Feb 19, 2008 - Sale 2136

Sale 2136 - Lot 96

Price Realized: $ 216,000
?Final Price Realized includes Buyer’s Premium added to Hammer Price
Estimate: $ 200,000 - $ 250,000
Torso, Portrait of Joan.

Fired terracotta, painted or stained brown, 1960. Approximately 655x365x295 mm; 25 3/4x14 1/2x11 3/4 inches. Incised with the artist's initials "EC" at the lower right, front side of the sculpture.

Provenance: gift of the artist to Joe and Reva Bernstein, San Miguel de Allende, Mexico, circa 1960; thence by descent to the current owners, New Mexico.

Illustrated: Samella Lewis, The Art of Elizabeth Catlett. Los Angeles: Handcraft Books, 1984, p. 177.

The model is art educator, writer and actor, Joan Delores Sandler, born on October 2, 1934 in Harlem, New York. Sandler was a friend of artists Elizabeth Catlett and Romare Bearden while becoming a political activist involved in the peace movement. In the early 1960s, Sandler began studying theater with the Negro Ensemble Company and landed a role on the television drama series, Black Girl. She began her art career in 1975 as a program specialist for the New York City Department of Cultural Affairs. Sandler later worked for the Black Theatre Alliance, Fundraising in the Public Interest, the Metropolitan Museum of Art, the National Endowment for the Arts and the Museum of American Folk Art. In 2001, Sandler served as executive director of the Bearden Foundation, and has been an advisor to many foundations and grant-making organizations.

This large and majestic torso of an African-American woman is an important work in the artist's development as a sculptor. Joan conveys a modern image of a woman, and the sensibility of a woman artist. In Melanie Herzog's Elizabeth Catlett An American Artist in Mexico, Catlett describes her work as representations of women, black women and herself - "I am a black woman. I use my body in working. When I am bathing or dressing, I see and feel how my body looks and moves. I never do sculpture from a nude model ... Mostly I watch women." Catlett now blends stylization with natural observation to reveal an expressionist study of the female form and of African-American beauty.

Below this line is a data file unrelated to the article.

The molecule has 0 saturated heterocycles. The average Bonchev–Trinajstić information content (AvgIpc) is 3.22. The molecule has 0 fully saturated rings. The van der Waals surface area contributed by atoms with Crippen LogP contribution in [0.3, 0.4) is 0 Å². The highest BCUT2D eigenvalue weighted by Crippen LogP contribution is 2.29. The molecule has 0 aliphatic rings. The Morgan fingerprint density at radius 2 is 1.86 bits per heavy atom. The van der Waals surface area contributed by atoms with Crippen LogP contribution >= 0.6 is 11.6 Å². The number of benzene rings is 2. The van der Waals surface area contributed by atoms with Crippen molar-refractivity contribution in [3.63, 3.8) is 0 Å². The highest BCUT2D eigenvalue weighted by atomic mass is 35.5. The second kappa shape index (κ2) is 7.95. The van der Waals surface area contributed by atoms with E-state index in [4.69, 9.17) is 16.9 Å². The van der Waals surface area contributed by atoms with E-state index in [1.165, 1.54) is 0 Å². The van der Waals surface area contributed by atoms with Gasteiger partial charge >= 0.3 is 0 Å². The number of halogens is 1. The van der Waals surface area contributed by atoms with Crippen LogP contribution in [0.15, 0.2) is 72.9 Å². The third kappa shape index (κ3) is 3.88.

Joan displays the growing modernity of the artist's representation of women. By 1960 Catlett had begun to incorporate a degree of stylization that now represents the beginning of her mature style. Herzog characterizes these changes in another torso, the later Mujer in mahogany from 1962; she describes Catlett combining "proportions based in the reality of woman's bodies" with "generalized forms" and "geometrizing simplification." Joan's beauty also is modern in the sense that despite her nudity she is neither sexualized nor passively posed. She leans forward with an asseritveness, aware of her womanhood and its power. As Lowery Stokes-Sims makes clear, "in Catlett's oeuvre, the female form is never gratuitously erotized, but analyzed and defined for its manifestation of fecundity and strength." The terracotta's earthiness, its unpolished texture and warmth make Joan a veritable force of nature. Catlett's Joan is certainly an eloquent and modern expression of female strength, and one of the artist's great achievements in terracotta. Herzog pp. 122-23.; Sims p. 5. Biography, courtesy of thehistorymakers.com.